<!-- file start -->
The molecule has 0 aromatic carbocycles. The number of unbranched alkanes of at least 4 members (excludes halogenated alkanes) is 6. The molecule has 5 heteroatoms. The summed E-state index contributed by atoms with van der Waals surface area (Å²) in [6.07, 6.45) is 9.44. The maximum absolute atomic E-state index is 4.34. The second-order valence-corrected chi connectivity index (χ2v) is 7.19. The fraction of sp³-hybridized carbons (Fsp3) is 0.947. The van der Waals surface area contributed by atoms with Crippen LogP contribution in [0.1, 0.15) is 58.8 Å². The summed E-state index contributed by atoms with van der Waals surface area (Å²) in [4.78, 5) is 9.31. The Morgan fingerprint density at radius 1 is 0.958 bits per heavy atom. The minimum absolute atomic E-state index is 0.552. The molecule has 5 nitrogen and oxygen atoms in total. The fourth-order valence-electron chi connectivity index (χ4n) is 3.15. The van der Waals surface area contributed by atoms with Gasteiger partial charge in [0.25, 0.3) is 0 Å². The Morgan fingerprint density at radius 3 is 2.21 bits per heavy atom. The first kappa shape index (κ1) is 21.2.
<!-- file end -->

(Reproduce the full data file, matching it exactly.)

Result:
The molecule has 0 aromatic carbocycles. The number of unbranched alkanes of at least 4 members (excludes halogenated alkanes) is 6. The molecule has 5 heteroatoms. The summed E-state index contributed by atoms with van der Waals surface area (Å²) in [6.07, 6.45) is 9.44. The maximum absolute atomic E-state index is 4.34. The second-order valence-corrected chi connectivity index (χ2v) is 7.19. The fraction of sp³-hybridized carbons (Fsp3) is 0.947. The van der Waals surface area contributed by atoms with Crippen LogP contribution in [0.1, 0.15) is 58.8 Å². The summed E-state index contributed by atoms with van der Waals surface area (Å²) in [4.78, 5) is 9.31. The Morgan fingerprint density at radius 1 is 0.958 bits per heavy atom. The minimum absolute atomic E-state index is 0.552. The molecule has 5 nitrogen and oxygen atoms in total. The fourth-order valence-electron chi connectivity index (χ4n) is 3.15. The van der Waals surface area contributed by atoms with Gasteiger partial charge in [0.25, 0.3) is 0 Å². The Morgan fingerprint density at radius 3 is 2.21 bits per heavy atom. The first kappa shape index (κ1) is 21.2.